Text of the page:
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Language Ideologies Create Conflict in Morocco
Berber women open argan nuts with rocks to get to the kernels for making argan oil at a cooperative in Morocco in December 2016. The script on the wall says in both Arabic and French: Thank you for keeping the room clean.” (Creative Touch Imaging Ltd./NurPhoto via Getty Images)

Language Ideologies Create Conflict in Morocco

North African country’s parliament approves draft law to teach topics in French despite controversy even within ruling party

Morocco has found itself in the midst of a national quarrel over the use of French after its House of Representatives approved the first reading of a draft law that authorizes the teaching of scientific and technical subjects in a language once spurned as a sign of colonial rule.

The draft law, which has caused a sharp dispute within the moderate-Islamic ruling Justice and Development Party, was passed following a debate that lasted for hours. Voting in favor were 241 lawmakers – including some from the Justice and Development Party – while four legislators opposed it and 21 abstained.

Many in the ruling party and its former ally, the Independence Party, insist on maintaining Arabic and Amazigh, a language of the indigenous North African Berber people, as the sole official languages of the country, including in schools. Most of Morocco’s other political parties, though, are showing a willingness and even desire for the teaching of some scientific and technical topics in French, as that is often the lingua franca in certain professional and even governmental circles.

Ahmed al-Bouz, a Moroccan analyst who teaches political science at the University of Muhammad al-Khamis in Rabat, explained to The Media Line that the legislation comes as part of educational reforms stemming from international studies ranking Morocco at the bottom of the list in education.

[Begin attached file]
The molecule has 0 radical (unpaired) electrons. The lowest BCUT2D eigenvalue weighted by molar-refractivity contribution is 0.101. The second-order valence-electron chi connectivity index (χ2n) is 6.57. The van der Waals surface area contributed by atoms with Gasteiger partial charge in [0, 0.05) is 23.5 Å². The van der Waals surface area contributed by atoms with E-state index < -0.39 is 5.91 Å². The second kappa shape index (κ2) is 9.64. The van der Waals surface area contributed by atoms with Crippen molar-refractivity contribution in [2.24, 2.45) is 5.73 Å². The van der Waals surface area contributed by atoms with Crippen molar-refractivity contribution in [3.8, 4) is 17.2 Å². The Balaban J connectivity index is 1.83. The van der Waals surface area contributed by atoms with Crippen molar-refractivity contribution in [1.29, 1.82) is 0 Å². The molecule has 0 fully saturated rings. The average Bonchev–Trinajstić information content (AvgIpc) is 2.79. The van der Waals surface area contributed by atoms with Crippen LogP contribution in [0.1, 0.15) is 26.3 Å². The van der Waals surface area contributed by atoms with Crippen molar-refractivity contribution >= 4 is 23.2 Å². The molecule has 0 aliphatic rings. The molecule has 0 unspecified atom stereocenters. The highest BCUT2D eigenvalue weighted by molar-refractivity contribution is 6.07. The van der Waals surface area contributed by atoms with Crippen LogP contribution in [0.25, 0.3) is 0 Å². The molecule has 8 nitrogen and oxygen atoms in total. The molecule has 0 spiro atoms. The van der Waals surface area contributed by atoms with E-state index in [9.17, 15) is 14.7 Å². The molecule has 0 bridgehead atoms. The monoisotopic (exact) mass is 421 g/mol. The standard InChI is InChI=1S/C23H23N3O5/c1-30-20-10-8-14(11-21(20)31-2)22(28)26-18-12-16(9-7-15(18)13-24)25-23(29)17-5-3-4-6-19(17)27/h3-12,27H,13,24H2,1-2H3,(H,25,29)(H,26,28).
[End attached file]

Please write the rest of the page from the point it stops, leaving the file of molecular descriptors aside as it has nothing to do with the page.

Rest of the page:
“The data indicates that education in Morocco suffers from a crisis, where all of the previous reforms that were implemented to change that didn’t work,” Bouz said. “There is clearly a crisis, and no one in the country can deny it. However, the discussion remains around what kind of reform is needed to fix the issue.”

He added that Morocco had been “floundering” between different types of reforms for the past 15 years, with no results. To that end, he said the government was trying to enhance educational programs as well as discuss the option of providing free education. Now, discussion over which should be the primary language of instruction has provoked an ideologically charged debate.

“Some see that the scientific topics should be taught in French [because they say] it’s the language of science, although others consider [this language to be] English,” Bouz said.

He also pointed out that in line with the Arab trend toward nationalism, many in Morocco believe that all topics should be taught only in Arabic, and only occasionally in English for other topics.

But more than a discussion about scientific language or the language of instruction, the issue of French in Morocco is one of national identity.